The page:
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Looking Behind the Bill: The 2024 Cornia Award Winner

The Romney Institute of Public Service and Ethics at the BYU Marriott School of Business honored Amanda Rutherford, a professor in the School of Public and Environmental Affairs at Indiana University and a scholar in the field of public administration, with the 2024 Gary C. Cornia Award.

This award is presented in honor of former Romney Institute director and BYU Marriott School of Business dean, Gary C. Cornia, to recognize exemplary scholars in the field of public administration. Presented with the award at a luncheon held in February, Rutherford was recognized for her years of research on educational policy and equity in government.

A professional photo of a woman around 40 with straight brown hair, thin square glasses, wearing a suit and a white shirt. She is sitting on a chair and smiling into the camera.
Amanda Rutherford is the 2024 Cornia Award winner.
Photo courtesy of Amanda Rutherford.

With over a decade of experience in academia and a PhD in political science from Texas A&M, Rutherford brings a unique approach to the study of public administration. “As a political scientist, I think a lot about the people who make decisions,” she says. "It's one thing to say, ‘I know who crafts policy.’ I think it's an entirely different and more interesting story to talk about what happens to a policy once it is signed. The policymakers are not the ones who say, ‘how do we make it happen?’”

As Rutherford studies educational policies and institutions, she unpacks how laws are implemented into school systems and how they affect students. “There are a lot of people who bring policy to life, for better and for worse,” she says.

Rutherford has a diverse array of research interests, including political control, performance accountability, bureaucratic careers, and executive decision-making. Her most recent book, Race and Public Administration, is one of many projects she has undertaken to examine the role of race, equity, and representation within the bureaucracy. Her research has been featured in a variety of journals including The American Political Science Review, The American Journal of Political Science, Public Administration Review, and The Journal of Behavioral Public Administration.

Rutherford teaches introductory classes for undergraduate, graduate, and PhD students at Indiana University (IU). As an associate professor, she splits her time between research and teaching and says that these two responsibilities complement each other in invaluable ways. “I'm one of the first public administration professors these students meet at each level,” Rutherford says. “With students, I’m integrating my research into teaching and also learning from students who come to the classroom from different backgrounds and experiences. They bring a refreshing new perspective into the field.”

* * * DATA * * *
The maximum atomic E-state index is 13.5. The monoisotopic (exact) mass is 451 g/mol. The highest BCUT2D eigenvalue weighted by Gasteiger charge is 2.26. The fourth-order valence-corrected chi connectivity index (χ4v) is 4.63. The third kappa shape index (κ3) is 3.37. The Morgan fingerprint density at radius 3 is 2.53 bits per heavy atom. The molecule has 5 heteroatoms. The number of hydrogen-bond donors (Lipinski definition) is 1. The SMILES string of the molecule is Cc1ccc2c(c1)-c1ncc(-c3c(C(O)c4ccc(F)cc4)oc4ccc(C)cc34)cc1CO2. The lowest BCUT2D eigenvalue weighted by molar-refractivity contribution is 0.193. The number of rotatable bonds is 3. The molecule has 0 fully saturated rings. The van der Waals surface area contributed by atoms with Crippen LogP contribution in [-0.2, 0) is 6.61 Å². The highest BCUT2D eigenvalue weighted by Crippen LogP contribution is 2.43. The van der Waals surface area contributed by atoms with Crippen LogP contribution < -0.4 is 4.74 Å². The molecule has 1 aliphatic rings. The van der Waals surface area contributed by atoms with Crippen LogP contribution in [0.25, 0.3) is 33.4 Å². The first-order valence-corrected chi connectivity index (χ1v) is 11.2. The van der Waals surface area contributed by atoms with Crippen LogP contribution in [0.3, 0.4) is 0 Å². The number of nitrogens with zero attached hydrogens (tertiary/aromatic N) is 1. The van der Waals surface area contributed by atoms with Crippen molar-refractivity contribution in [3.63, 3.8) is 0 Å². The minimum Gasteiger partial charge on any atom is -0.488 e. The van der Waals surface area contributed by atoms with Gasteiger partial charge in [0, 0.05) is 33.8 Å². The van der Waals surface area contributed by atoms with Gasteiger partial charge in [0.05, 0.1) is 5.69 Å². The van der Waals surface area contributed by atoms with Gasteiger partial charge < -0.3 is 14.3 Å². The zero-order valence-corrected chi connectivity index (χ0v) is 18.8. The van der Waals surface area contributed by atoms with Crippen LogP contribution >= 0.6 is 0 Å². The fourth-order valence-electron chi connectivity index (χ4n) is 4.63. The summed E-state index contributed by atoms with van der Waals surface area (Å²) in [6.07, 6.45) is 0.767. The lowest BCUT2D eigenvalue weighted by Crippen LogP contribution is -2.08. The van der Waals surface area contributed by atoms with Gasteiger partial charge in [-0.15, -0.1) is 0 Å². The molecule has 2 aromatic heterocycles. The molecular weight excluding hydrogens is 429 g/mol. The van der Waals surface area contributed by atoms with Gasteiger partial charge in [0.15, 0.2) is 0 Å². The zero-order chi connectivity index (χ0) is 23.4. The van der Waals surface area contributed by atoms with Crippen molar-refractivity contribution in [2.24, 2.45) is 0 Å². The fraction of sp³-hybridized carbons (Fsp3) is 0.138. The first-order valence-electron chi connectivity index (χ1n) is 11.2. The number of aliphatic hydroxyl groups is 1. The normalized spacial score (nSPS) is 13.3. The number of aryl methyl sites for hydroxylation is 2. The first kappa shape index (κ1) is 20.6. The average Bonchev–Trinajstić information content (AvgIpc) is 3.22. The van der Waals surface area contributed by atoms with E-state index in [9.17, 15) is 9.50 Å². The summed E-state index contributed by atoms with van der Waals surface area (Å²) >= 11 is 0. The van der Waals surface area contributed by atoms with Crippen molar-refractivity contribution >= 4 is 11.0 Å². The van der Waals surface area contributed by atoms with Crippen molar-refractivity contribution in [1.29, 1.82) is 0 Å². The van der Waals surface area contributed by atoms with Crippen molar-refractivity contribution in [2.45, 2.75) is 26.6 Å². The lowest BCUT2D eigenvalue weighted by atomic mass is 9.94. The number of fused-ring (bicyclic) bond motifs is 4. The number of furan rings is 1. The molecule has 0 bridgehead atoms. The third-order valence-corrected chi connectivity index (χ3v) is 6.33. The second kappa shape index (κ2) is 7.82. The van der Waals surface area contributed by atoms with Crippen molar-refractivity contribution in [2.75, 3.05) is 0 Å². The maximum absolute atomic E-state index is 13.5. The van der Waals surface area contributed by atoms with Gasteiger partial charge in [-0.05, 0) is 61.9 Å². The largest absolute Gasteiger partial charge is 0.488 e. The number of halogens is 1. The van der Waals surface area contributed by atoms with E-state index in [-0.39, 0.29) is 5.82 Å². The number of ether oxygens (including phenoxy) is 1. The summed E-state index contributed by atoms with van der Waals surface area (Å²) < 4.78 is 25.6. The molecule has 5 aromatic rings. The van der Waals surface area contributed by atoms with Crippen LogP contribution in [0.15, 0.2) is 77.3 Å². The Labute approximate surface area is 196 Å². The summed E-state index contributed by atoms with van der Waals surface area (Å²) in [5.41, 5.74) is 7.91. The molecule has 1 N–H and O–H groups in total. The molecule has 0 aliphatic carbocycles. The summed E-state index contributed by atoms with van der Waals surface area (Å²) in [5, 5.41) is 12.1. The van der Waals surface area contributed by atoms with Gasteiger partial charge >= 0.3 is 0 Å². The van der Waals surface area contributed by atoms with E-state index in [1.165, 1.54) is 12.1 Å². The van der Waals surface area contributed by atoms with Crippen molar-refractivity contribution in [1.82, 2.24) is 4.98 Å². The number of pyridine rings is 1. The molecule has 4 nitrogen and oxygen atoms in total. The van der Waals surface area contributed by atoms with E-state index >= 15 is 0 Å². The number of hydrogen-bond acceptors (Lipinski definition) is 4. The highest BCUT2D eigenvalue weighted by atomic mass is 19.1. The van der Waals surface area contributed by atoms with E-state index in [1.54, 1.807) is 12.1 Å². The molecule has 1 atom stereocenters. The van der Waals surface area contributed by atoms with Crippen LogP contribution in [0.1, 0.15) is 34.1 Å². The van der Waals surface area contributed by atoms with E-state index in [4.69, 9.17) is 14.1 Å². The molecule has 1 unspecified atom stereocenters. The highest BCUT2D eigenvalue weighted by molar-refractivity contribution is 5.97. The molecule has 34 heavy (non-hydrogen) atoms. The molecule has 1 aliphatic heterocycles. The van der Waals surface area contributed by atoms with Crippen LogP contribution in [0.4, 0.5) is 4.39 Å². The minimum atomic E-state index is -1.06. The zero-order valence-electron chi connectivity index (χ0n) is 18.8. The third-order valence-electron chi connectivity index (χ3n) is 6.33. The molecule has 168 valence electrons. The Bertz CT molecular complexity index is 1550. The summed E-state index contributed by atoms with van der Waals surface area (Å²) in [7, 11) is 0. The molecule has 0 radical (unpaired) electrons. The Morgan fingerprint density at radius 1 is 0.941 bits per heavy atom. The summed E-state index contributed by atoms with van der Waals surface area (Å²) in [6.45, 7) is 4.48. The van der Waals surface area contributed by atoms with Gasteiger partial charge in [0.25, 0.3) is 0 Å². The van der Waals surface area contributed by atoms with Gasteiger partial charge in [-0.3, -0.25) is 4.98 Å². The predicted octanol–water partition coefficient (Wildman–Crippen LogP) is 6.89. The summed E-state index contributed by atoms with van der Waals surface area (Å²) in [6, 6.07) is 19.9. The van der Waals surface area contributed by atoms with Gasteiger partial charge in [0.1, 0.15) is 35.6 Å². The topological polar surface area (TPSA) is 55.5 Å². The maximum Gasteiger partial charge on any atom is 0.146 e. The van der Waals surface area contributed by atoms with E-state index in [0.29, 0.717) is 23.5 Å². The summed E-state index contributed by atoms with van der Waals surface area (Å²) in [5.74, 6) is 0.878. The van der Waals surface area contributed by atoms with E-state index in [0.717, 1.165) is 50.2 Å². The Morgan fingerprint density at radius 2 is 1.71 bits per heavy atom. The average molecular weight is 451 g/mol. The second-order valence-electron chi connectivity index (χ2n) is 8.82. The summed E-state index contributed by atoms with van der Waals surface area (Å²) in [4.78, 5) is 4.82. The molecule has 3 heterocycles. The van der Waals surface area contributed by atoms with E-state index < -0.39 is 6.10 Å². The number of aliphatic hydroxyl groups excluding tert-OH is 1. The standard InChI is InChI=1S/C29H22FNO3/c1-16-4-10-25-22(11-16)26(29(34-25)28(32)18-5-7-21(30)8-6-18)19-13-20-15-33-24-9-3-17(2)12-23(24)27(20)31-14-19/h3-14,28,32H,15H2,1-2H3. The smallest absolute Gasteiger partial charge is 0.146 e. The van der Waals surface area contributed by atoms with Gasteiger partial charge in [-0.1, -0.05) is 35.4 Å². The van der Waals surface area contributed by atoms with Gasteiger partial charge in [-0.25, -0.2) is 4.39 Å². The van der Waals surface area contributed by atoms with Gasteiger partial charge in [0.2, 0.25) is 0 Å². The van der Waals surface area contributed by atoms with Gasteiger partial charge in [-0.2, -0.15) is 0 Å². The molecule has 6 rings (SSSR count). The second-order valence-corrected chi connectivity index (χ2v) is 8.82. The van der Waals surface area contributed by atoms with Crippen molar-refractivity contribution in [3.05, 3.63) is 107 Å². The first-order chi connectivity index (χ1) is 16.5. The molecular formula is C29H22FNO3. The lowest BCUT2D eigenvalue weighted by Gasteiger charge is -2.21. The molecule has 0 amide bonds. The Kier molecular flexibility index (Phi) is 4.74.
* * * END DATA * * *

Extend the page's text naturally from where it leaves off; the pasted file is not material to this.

In November 2023, Rutherford worked alongside two students to publish the report, “US School-Based Law Enforcement,” which examined survey responses from security officers in the US education system. This report, sponsored by the IU Racial Justice Research Fund, gathered statistics and data about the training standards and roles of school-based law enforcement, which they hope will help policymakers standardize student safety in the future.

With nine years of teaching under her belt, Rutherford has forged professional relationships with students and staff that reach across universities. At the award ceremony, Rutherford joked, “There are a lot of Indiana graduates of some sort in the room. I can't take credit for all of them, but I’ll take credit for some.”

A man and a woman stand facing each other. The man is gesturing to himself and holds both a picture frame and a blue paper bag. The woman is listening to him speak and smiling politely. They stand in front of a wooden paneled wall and a white screen. The woman is resting a hand on the back of low blue, white and brown chairs with a honeycomb design.
Amanda Rutherford receiving the 2024 Cornia Award at the annual award luncheon.
Photo courtesy of Heather Chewning

Gathering at BYU brought together a reunion of old friends and long-time colleagues to celebrate Rutherford’s work in the field. “It really is full circle,” Rutherford says. “There are people who I have looked up to here working alongside people who I've mentored. How special is that?”

The BYU Marriott School of Business aspires to transform the world through Christlike leadership by developing leaders of faith, intellect, and character. Named for benefactors J. Willard and Alice S. Marriott, the school is located at Brigham Young University. BYU Marriott has four graduate and nine undergraduate programs with an enrollment of approximately 3,800 students.


Written by Shayauna Putnam